After having deserted the region for quite a while, hundreds of journalists from all over the world came to report on the biggest Hong Kong political event to take place since the 1997 handover of sovereignty. Everyone was walking and sitting, sometimes even sleeping, all around Rocco Yim’s government complex. Ramps that had been designed for vehicles had become the living quarters of pedestrians; a garden that was meant for weekend walks had turned into a slightly softer terrain for the occupiers’ tents; near-brutalist concrete walls a blank canvas for endless creativity. About a month after the protests were over, in January 2015, I asked Yim for an interview. I wanted to know how it felt to have had his own design used in such an unexpected way, with every single nook he had planned re-purposed in a novel fashion. He received me in his office, where his firm, Rocco Design Architects Ltd, is located, and seemed at ease and fairly serene. In spite of three months of protests coming to an end without any concessions for the students, many people at the time felt relatively relaxed. There had been no violence, though some had feared a replay of the 1989 Tiananmen Square massacre. There had been few arrests. And those who had been active during the demonstrations were planning to run for elections, and bring the voices of protest and dissatisfaction into the government. At the time, neither Rocco Yim nor I knew that an even colder wind would bring all this to an end through the use of court cases and pretextuous arguments to throw newly elected young pro-democracy legislators out of the Legislative Council.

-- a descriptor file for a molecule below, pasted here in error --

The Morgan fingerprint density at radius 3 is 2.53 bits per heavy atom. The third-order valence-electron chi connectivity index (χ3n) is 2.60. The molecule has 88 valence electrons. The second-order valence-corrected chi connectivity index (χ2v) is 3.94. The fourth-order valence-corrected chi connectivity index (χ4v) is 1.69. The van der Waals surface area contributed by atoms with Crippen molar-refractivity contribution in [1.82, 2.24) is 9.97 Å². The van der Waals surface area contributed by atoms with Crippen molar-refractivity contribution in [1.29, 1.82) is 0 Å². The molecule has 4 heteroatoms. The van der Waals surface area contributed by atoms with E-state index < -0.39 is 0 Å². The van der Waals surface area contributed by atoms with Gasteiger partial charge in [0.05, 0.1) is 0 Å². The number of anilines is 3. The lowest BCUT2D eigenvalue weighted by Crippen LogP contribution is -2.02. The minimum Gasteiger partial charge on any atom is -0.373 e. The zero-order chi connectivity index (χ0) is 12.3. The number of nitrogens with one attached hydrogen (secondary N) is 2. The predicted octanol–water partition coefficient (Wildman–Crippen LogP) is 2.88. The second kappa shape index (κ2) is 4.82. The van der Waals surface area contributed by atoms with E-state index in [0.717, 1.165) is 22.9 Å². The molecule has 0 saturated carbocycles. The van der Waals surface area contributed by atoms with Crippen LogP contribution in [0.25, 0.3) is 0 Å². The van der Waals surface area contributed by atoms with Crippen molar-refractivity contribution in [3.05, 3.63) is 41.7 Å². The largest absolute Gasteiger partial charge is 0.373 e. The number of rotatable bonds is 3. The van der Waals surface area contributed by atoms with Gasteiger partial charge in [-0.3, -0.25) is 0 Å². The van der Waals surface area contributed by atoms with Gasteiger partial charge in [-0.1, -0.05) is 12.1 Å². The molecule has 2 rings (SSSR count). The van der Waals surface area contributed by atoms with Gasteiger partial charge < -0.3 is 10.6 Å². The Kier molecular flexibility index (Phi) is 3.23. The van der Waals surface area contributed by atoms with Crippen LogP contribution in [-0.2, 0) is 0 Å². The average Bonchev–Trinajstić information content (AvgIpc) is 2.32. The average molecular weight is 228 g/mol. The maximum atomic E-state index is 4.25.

During our conversation, Yim told me he had been happy to see parts of the government complex turned to such unorthodox use. In particular he had been inspired by what became known as the Lennon Wall, where everyone was attaching colourful Post-its with messages of encouragement. He enjoyed seeing how it had started “having its own life: I didn’t before, but I do now. It would be very stimulating for it to go on being what it was,” he said, smiling.

Then, little by little, everything changed. Certain things have now become unspeakable. And the space in which we move has become much narrower. A fence has gone up surrounding the government building, and access is a lot harder than ever before: journalists now have to go through a metal detector, an electronic turnstile, and are then ushered in by security. A lot of new anti-terrorism drills and measures have been put in place in Hong Kong, even if, by all accounts, the risk of terrorism is relatively low in the territory.